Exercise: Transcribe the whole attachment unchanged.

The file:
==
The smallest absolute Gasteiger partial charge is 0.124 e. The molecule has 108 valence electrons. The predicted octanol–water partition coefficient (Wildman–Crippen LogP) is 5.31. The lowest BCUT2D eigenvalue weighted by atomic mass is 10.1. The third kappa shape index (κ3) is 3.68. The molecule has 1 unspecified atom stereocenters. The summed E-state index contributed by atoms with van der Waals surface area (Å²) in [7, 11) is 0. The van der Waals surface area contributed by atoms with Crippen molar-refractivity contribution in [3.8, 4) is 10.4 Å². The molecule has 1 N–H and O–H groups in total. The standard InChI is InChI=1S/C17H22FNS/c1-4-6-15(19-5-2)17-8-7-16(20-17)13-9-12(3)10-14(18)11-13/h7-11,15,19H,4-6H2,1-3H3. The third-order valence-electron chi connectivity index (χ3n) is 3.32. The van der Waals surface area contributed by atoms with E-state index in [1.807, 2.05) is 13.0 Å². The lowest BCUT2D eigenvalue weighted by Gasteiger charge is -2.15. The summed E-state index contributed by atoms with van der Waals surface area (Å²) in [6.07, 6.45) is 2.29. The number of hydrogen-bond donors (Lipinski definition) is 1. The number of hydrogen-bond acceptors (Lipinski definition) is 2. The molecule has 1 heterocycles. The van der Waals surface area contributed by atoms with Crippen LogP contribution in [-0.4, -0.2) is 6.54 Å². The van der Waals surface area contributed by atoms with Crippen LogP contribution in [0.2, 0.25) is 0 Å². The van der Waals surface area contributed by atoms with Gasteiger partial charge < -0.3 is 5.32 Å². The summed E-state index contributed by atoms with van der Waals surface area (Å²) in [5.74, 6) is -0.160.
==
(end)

The smallest absolute Gasteiger partial charge is 0.124 e. The molecule has 108 valence electrons. The predicted octanol–water partition coefficient (Wildman–Crippen LogP) is 5.31. The lowest BCUT2D eigenvalue weighted by atomic mass is 10.1. The third kappa shape index (κ3) is 3.68. The molecule has 1 unspecified atom stereocenters. The summed E-state index contributed by atoms with van der Waals surface area (Å²) in [7, 11) is 0. The van der Waals surface area contributed by atoms with Crippen molar-refractivity contribution in [3.8, 4) is 10.4 Å². The molecule has 1 N–H and O–H groups in total. The standard InChI is InChI=1S/C17H22FNS/c1-4-6-15(19-5-2)17-8-7-16(20-17)13-9-12(3)10-14(18)11-13/h7-11,15,19H,4-6H2,1-3H3. The third-order valence-electron chi connectivity index (χ3n) is 3.32. The van der Waals surface area contributed by atoms with E-state index in [1.807, 2.05) is 13.0 Å². The lowest BCUT2D eigenvalue weighted by Gasteiger charge is -2.15. The summed E-state index contributed by atoms with van der Waals surface area (Å²) in [6.07, 6.45) is 2.29. The number of hydrogen-bond donors (Lipinski definition) is 1. The number of hydrogen-bond acceptors (Lipinski definition) is 2. The molecule has 1 heterocycles. The van der Waals surface area contributed by atoms with Crippen LogP contribution in [-0.4, -0.2) is 6.54 Å². The van der Waals surface area contributed by atoms with Crippen LogP contribution in [0.2, 0.25) is 0 Å². The van der Waals surface area contributed by atoms with Gasteiger partial charge < -0.3 is 5.32 Å². The summed E-state index contributed by atoms with van der Waals surface area (Å²) in [5.74, 6) is -0.160.